Saturday, May 23, 2009

For Mrs. Rousseau and her Babies




Yesterday I came across this flowering tree working its magic on the evening air - I think it's a Black Locust, and if you wander into the park this weekend, no doubt you'll smell them too. There's two small ones on the path from Vanderbilt St. to the lake, and many others I'm sure.

In On Kindess there's mention that the French philosopher and proponent of the idea of children's innate goodness, Jean-Jaques Rousseau, sent his 5 infants to an orphanage (where they most likely died) because he believed "his wife's family would ruin them." Wikipedia claims that he did this to preserve their mother's "honor." The irony. How did Therese Levasseur and everyone else involved maintain their sanity? I suppose that with a 50% infant mortality rate in Paris in the 18th Century, perhaps people became very good at keeping themselves from getting attached. Maybe this partly explains the era's high rate of wet nursing.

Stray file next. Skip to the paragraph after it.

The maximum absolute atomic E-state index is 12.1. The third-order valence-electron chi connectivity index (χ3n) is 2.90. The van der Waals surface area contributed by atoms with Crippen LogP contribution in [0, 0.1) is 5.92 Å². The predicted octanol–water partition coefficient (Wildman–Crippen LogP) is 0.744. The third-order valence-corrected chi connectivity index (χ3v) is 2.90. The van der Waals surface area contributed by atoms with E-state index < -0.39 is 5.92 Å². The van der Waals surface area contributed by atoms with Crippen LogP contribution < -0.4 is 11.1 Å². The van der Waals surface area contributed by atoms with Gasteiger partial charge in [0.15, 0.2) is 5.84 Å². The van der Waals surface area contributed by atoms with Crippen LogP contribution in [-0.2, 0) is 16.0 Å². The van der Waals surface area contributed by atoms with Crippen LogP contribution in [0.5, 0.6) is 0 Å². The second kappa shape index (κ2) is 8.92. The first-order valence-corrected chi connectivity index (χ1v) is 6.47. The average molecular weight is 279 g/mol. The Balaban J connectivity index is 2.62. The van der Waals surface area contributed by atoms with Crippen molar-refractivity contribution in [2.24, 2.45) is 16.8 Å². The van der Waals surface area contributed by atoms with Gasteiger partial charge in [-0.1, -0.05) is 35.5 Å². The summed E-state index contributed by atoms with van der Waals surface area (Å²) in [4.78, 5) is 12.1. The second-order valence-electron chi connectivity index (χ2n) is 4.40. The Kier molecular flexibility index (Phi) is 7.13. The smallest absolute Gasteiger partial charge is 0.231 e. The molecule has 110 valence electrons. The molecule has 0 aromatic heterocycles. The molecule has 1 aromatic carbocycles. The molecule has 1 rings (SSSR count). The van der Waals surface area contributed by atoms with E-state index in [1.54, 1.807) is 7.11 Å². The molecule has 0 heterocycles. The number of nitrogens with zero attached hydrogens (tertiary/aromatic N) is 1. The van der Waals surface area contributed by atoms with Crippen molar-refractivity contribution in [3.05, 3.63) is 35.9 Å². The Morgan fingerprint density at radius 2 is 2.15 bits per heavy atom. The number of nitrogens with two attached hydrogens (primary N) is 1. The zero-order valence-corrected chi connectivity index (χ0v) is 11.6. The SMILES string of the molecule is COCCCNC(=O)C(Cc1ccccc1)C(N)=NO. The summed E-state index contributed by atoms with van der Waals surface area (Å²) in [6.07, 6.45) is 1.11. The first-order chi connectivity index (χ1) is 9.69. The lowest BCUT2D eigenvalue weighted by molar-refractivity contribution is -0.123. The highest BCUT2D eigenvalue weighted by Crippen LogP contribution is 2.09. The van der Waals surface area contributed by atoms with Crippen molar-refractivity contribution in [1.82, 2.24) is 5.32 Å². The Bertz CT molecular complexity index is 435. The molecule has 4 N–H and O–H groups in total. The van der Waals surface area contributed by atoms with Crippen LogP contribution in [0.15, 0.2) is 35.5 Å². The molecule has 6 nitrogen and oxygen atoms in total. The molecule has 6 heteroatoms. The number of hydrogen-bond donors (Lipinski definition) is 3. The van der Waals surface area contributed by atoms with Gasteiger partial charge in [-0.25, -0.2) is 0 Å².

2 comments:

Kenmeer livermaile said...

I think we have a very dim understanding of what life was like in Western culture 200 years ago?

Public torture of animals was quite the popular entertainment back then.

A person like Rousseau could think all manner of wistful, hopeful thoughts and still tie a firecracker to a cat's tail a while later.

A single passing tender act or notion, and a single vicious act or thought, are themselves pure in their essence.

amarilla said...

"Public torture of animals was quite the popular entertainment back then."

I'm glad to be living in the age of PETA.

"A single passing tender act or notion, and a single vicious act or thought, are themselves pure in their essence."

How's that?